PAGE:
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CD Reviews: The Agony and the Ecstasy and The Adventures of Mark Twain



The Agony and the Ecstasy (1965) *****

ALEX NORTH

Varèse Sarabande VCL 1104 1032

21 tracks - 62:18

If you were to ask people with some knowledge of film music to name one score composed by Alex North, the near-universal response would be his rejected score to 2001. Even with last year's furor over Gabriel Yared's rejected score for Troy, North's original music for Kubrick's space odyssey remains the best known and most celebrated (in the most ironic sense of that word possible) rejected score of all time. It is a shame that North's name, and consequently his music, are saddled with that stigma. He was a pioneering composer, knowledgeable and able to work in a wide range of musical styles, from modernist atonality to Renaissance dances. Heck, the guy even wrote "Unchained Melody."

Hopefully Varèse's limited deluxe edition of North's score for The Agony and the Ecstasy will erase the 2001 stigma from some people's minds. North wrote some of his most beautiful and direct music for the acclaimed film detailing Michelangelo's struggle to paint the Sistine Chapel. He cleverly took his cue from the film's themes of art versus religion and the nature of inspiration. The score's first cue, "Prelude -- The Mountains of Carrara," opens with a progression of modal chords on organ. It's a bold move, especially considering that the result sounds like early German Protestant music written for a film set in Catholic Italy. However, by the score's end, with "Michelangelo's Magnificent Achievement," North has moved firmly into Catholic musical territory with a contrapuntal, unaccompanied choir. By framing the score with this musical device, North creates a decisive musical-historical commentary. He links Pope Julius II's ideas on art and religion with the heresy that was the Protestant church at the time, and Michelangelo's work with the glory of God as revealed in true Catholic music. It is a telling statement.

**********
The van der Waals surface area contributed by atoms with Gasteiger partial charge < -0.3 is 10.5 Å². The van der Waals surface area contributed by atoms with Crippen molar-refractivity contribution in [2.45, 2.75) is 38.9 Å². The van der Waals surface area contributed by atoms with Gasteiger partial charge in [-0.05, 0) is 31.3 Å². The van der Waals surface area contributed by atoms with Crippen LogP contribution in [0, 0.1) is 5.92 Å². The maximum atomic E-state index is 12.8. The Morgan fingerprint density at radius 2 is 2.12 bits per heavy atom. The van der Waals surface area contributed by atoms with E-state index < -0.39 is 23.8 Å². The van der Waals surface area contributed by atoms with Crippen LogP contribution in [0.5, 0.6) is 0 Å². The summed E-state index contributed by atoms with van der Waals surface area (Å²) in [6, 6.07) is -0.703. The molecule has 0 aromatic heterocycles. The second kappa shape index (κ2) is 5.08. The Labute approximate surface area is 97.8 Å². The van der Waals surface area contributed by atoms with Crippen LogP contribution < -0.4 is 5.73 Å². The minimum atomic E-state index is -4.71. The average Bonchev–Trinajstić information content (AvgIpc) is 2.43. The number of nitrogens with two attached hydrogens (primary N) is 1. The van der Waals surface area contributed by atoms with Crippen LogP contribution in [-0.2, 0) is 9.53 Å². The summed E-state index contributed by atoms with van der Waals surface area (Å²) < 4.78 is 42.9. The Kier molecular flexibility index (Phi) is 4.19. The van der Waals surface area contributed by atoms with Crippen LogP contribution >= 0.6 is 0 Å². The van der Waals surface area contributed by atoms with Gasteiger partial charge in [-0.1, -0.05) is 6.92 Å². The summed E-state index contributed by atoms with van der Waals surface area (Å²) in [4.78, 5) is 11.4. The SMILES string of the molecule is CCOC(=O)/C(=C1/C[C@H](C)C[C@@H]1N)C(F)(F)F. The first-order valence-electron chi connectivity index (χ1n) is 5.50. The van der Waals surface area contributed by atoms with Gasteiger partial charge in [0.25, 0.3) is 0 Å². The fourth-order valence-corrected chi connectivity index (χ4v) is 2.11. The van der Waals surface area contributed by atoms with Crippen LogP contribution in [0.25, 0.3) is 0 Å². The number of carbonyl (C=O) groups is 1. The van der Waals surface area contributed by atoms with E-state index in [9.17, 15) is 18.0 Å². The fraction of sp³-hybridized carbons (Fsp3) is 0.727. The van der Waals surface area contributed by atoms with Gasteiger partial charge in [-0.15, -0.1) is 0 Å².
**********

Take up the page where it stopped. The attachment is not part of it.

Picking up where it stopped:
Further showing his range, North scattered vernacular pieces from the Renaissance throughout the largely symphonic score. In "The Medici," he places a lively dance melody on recorder over a consort of viols that conjure the grandeur of Florence of the time, and in "The Contessina," he lays out a delightful lute solo. These little touches, planted amongst the vast spaciousness of his orchestration, are the icing on the cake of this fine score.

Even with these riches, Varèse was not content to simply provide the original score for your enjoyment. A few years ago, Jerry Goldsmith recorded The Agony and the Ecstasy with the Royal Scottish National Orchestra. It is interesting to compare that recording with North's original and notice how subtle changes like variations in tempi can give new, or at least different life to a score. But one of the reasons Goldsmith recorded the score was that he wrote the music for the film's prologue, a 12-minute piece that commented and built on North's work. That cue is also included on this recording, (as well as on the recent Jerry Goldsmith at 20th Century Fox box set). This album shows two masters working together across time, on one great score. Do yourself a favor and get a hold of this recording before it's gone forever.     -- Andrew Granade